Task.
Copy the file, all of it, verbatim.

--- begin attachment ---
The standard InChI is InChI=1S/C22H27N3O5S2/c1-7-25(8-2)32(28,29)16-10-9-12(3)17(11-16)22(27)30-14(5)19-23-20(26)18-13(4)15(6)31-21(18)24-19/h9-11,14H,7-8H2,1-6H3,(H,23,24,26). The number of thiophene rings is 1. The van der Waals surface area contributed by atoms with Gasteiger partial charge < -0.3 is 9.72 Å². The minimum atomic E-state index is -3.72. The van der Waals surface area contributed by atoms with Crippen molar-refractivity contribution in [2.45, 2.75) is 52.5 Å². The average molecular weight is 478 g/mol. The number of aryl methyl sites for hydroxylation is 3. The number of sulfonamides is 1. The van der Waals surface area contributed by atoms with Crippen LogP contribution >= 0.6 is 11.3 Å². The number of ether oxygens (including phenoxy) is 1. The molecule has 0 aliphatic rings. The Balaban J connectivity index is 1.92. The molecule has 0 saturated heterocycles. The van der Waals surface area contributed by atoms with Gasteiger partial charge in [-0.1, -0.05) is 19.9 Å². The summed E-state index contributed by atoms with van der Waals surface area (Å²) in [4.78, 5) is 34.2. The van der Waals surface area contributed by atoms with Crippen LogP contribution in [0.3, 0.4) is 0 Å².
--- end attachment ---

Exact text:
The standard InChI is InChI=1S/C22H27N3O5S2/c1-7-25(8-2)32(28,29)16-10-9-12(3)17(11-16)22(27)30-14(5)19-23-20(26)18-13(4)15(6)31-21(18)24-19/h9-11,14H,7-8H2,1-6H3,(H,23,24,26). The number of thiophene rings is 1. The van der Waals surface area contributed by atoms with Gasteiger partial charge < -0.3 is 9.72 Å². The minimum atomic E-state index is -3.72. The van der Waals surface area contributed by atoms with Crippen molar-refractivity contribution in [2.45, 2.75) is 52.5 Å². The average molecular weight is 478 g/mol. The number of aryl methyl sites for hydroxylation is 3. The number of sulfonamides is 1. The van der Waals surface area contributed by atoms with Crippen LogP contribution >= 0.6 is 11.3 Å². The number of ether oxygens (including phenoxy) is 1. The molecule has 0 aliphatic rings. The Balaban J connectivity index is 1.92. The molecule has 0 saturated heterocycles. The van der Waals surface area contributed by atoms with Gasteiger partial charge in [-0.1, -0.05) is 19.9 Å². The summed E-state index contributed by atoms with van der Waals surface area (Å²) in [4.78, 5) is 34.2. The van der Waals surface area contributed by atoms with Crippen LogP contribution in [0.3, 0.4) is 0 Å².